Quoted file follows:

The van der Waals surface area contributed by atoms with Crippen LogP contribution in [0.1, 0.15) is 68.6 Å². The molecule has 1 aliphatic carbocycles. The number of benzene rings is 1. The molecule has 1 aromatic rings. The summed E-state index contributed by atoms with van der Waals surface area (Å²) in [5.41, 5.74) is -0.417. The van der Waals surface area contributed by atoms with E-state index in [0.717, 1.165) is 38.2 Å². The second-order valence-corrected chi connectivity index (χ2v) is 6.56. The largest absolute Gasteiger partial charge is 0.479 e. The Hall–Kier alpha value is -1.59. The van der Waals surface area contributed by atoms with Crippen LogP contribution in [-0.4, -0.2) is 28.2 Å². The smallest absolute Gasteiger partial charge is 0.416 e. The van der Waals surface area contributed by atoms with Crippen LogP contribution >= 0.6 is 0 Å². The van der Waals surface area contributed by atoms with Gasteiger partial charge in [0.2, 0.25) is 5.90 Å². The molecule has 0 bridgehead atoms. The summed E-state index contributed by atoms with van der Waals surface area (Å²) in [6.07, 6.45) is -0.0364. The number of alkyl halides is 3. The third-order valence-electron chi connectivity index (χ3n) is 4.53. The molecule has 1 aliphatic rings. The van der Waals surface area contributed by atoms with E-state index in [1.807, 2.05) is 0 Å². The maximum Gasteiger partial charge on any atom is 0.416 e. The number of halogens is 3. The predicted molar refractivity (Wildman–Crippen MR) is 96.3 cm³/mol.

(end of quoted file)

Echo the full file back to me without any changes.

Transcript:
The van der Waals surface area contributed by atoms with Crippen LogP contribution in [0.1, 0.15) is 68.6 Å². The molecule has 1 aliphatic carbocycles. The number of benzene rings is 1. The molecule has 1 aromatic rings. The summed E-state index contributed by atoms with van der Waals surface area (Å²) in [5.41, 5.74) is -0.417. The van der Waals surface area contributed by atoms with E-state index in [0.717, 1.165) is 38.2 Å². The second-order valence-corrected chi connectivity index (χ2v) is 6.56. The largest absolute Gasteiger partial charge is 0.479 e. The Hall–Kier alpha value is -1.59. The van der Waals surface area contributed by atoms with Crippen LogP contribution in [-0.4, -0.2) is 28.2 Å². The smallest absolute Gasteiger partial charge is 0.416 e. The van der Waals surface area contributed by atoms with Crippen LogP contribution >= 0.6 is 0 Å². The van der Waals surface area contributed by atoms with Gasteiger partial charge in [0.2, 0.25) is 5.90 Å². The molecule has 0 bridgehead atoms. The summed E-state index contributed by atoms with van der Waals surface area (Å²) in [6.07, 6.45) is -0.0364. The number of alkyl halides is 3. The third-order valence-electron chi connectivity index (χ3n) is 4.53. The molecule has 1 aliphatic rings. The van der Waals surface area contributed by atoms with E-state index in [1.807, 2.05) is 0 Å². The maximum Gasteiger partial charge on any atom is 0.416 e. The number of halogens is 3. The predicted molar refractivity (Wildman–Crippen MR) is 96.3 cm³/mol.